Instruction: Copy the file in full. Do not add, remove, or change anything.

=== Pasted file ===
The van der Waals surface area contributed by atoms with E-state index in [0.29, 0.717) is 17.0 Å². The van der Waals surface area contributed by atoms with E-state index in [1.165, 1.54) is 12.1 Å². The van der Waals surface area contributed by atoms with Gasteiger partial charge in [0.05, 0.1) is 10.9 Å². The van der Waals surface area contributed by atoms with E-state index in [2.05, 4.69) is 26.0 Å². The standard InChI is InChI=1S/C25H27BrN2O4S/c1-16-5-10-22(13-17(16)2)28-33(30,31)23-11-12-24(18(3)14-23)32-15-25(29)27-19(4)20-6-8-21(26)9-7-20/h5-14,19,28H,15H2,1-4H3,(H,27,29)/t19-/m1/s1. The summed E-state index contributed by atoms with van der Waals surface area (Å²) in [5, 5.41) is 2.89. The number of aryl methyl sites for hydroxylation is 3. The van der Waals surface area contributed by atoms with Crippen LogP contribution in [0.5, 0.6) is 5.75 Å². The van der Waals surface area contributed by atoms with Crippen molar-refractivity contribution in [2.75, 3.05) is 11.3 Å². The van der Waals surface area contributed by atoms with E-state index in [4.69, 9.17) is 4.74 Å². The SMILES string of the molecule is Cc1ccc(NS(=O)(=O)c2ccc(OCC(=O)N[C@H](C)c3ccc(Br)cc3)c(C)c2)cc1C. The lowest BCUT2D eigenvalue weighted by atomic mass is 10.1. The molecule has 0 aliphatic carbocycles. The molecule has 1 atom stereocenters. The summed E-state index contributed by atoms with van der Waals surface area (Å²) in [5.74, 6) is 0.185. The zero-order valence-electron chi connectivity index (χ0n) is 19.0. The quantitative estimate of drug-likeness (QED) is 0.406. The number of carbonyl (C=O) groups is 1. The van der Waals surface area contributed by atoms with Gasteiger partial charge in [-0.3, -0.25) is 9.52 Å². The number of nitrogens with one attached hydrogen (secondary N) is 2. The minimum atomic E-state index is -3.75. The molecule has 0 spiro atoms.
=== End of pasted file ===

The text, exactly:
The van der Waals surface area contributed by atoms with E-state index in [0.29, 0.717) is 17.0 Å². The van der Waals surface area contributed by atoms with E-state index in [1.165, 1.54) is 12.1 Å². The van der Waals surface area contributed by atoms with Gasteiger partial charge in [0.05, 0.1) is 10.9 Å². The van der Waals surface area contributed by atoms with E-state index in [2.05, 4.69) is 26.0 Å². The standard InChI is InChI=1S/C25H27BrN2O4S/c1-16-5-10-22(13-17(16)2)28-33(30,31)23-11-12-24(18(3)14-23)32-15-25(29)27-19(4)20-6-8-21(26)9-7-20/h5-14,19,28H,15H2,1-4H3,(H,27,29)/t19-/m1/s1. The summed E-state index contributed by atoms with van der Waals surface area (Å²) in [5, 5.41) is 2.89. The number of aryl methyl sites for hydroxylation is 3. The van der Waals surface area contributed by atoms with Crippen LogP contribution in [0.5, 0.6) is 5.75 Å². The van der Waals surface area contributed by atoms with Crippen molar-refractivity contribution in [2.75, 3.05) is 11.3 Å². The van der Waals surface area contributed by atoms with E-state index in [4.69, 9.17) is 4.74 Å². The SMILES string of the molecule is Cc1ccc(NS(=O)(=O)c2ccc(OCC(=O)N[C@H](C)c3ccc(Br)cc3)c(C)c2)cc1C. The lowest BCUT2D eigenvalue weighted by atomic mass is 10.1. The molecule has 0 aliphatic carbocycles. The molecule has 1 atom stereocenters. The summed E-state index contributed by atoms with van der Waals surface area (Å²) in [5.74, 6) is 0.185. The zero-order valence-electron chi connectivity index (χ0n) is 19.0. The quantitative estimate of drug-likeness (QED) is 0.406. The number of carbonyl (C=O) groups is 1. The van der Waals surface area contributed by atoms with Gasteiger partial charge in [-0.3, -0.25) is 9.52 Å². The number of nitrogens with one attached hydrogen (secondary N) is 2. The minimum atomic E-state index is -3.75. The molecule has 0 spiro atoms.